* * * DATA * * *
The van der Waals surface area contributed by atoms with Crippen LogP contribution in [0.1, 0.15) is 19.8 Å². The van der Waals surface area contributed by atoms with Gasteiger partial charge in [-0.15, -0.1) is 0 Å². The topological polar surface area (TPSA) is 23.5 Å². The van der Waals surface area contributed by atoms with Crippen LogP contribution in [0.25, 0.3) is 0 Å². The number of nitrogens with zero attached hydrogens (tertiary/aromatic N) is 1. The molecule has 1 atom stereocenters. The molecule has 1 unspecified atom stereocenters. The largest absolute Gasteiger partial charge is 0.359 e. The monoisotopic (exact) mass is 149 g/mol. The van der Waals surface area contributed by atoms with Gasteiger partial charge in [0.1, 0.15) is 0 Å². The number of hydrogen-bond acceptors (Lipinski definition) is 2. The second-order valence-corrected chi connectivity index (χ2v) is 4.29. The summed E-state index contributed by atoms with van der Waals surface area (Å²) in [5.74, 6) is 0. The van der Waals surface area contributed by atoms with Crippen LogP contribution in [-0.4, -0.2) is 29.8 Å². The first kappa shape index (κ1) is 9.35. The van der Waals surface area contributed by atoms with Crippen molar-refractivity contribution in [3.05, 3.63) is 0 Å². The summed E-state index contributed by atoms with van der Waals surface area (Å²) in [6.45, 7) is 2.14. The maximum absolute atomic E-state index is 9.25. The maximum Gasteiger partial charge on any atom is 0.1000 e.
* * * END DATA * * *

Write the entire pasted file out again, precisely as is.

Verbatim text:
The van der Waals surface area contributed by atoms with Crippen LogP contribution in [0.1, 0.15) is 19.8 Å². The van der Waals surface area contributed by atoms with Gasteiger partial charge in [-0.15, -0.1) is 0 Å². The topological polar surface area (TPSA) is 23.5 Å². The van der Waals surface area contributed by atoms with Crippen LogP contribution in [0.25, 0.3) is 0 Å². The number of nitrogens with zero attached hydrogens (tertiary/aromatic N) is 1. The molecule has 1 atom stereocenters. The molecule has 1 unspecified atom stereocenters. The largest absolute Gasteiger partial charge is 0.359 e. The monoisotopic (exact) mass is 149 g/mol. The van der Waals surface area contributed by atoms with Gasteiger partial charge in [0.1, 0.15) is 0 Å². The number of hydrogen-bond acceptors (Lipinski definition) is 2. The second-order valence-corrected chi connectivity index (χ2v) is 4.29. The summed E-state index contributed by atoms with van der Waals surface area (Å²) in [5.74, 6) is 0. The van der Waals surface area contributed by atoms with Crippen LogP contribution in [-0.4, -0.2) is 29.8 Å². The first kappa shape index (κ1) is 9.35. The van der Waals surface area contributed by atoms with Crippen molar-refractivity contribution in [3.05, 3.63) is 0 Å². The summed E-state index contributed by atoms with van der Waals surface area (Å²) in [6.45, 7) is 2.14. The maximum absolute atomic E-state index is 9.25. The maximum Gasteiger partial charge on any atom is 0.1000 e.